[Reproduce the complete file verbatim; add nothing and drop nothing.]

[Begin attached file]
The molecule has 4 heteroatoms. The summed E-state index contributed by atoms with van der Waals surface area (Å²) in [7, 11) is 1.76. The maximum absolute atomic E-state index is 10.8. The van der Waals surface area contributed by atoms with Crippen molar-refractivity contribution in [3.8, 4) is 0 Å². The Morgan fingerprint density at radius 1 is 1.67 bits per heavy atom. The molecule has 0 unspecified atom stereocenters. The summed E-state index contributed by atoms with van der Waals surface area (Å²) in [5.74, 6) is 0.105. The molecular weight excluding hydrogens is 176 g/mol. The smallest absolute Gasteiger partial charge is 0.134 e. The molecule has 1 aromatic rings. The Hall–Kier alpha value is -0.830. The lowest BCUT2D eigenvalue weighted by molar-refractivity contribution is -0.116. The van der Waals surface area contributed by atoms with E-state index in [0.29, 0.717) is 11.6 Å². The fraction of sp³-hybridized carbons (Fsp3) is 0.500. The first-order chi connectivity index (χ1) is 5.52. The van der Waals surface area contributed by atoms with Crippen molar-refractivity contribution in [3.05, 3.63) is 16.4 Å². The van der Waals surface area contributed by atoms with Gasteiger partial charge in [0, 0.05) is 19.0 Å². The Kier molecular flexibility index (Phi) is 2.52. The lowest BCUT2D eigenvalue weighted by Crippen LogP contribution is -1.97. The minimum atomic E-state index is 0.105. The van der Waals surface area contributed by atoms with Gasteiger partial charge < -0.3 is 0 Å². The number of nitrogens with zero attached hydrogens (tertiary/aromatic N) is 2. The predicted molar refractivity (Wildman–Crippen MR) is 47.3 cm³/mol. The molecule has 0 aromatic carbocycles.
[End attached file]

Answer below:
The molecule has 4 heteroatoms. The summed E-state index contributed by atoms with van der Waals surface area (Å²) in [7, 11) is 1.76. The maximum absolute atomic E-state index is 10.8. The van der Waals surface area contributed by atoms with Crippen molar-refractivity contribution in [3.8, 4) is 0 Å². The Morgan fingerprint density at radius 1 is 1.67 bits per heavy atom. The molecule has 0 unspecified atom stereocenters. The summed E-state index contributed by atoms with van der Waals surface area (Å²) in [5.74, 6) is 0.105. The molecular weight excluding hydrogens is 176 g/mol. The smallest absolute Gasteiger partial charge is 0.134 e. The molecule has 1 aromatic rings. The Hall–Kier alpha value is -0.830. The lowest BCUT2D eigenvalue weighted by molar-refractivity contribution is -0.116. The van der Waals surface area contributed by atoms with E-state index in [0.29, 0.717) is 11.6 Å². The fraction of sp³-hybridized carbons (Fsp3) is 0.500. The first-order chi connectivity index (χ1) is 5.52. The van der Waals surface area contributed by atoms with Crippen molar-refractivity contribution in [3.05, 3.63) is 16.4 Å². The van der Waals surface area contributed by atoms with Gasteiger partial charge in [0, 0.05) is 19.0 Å². The Kier molecular flexibility index (Phi) is 2.52. The lowest BCUT2D eigenvalue weighted by Crippen LogP contribution is -1.97. The minimum atomic E-state index is 0.105. The van der Waals surface area contributed by atoms with Gasteiger partial charge < -0.3 is 0 Å². The number of nitrogens with zero attached hydrogens (tertiary/aromatic N) is 2. The predicted molar refractivity (Wildman–Crippen MR) is 47.3 cm³/mol. The molecule has 0 aromatic carbocycles.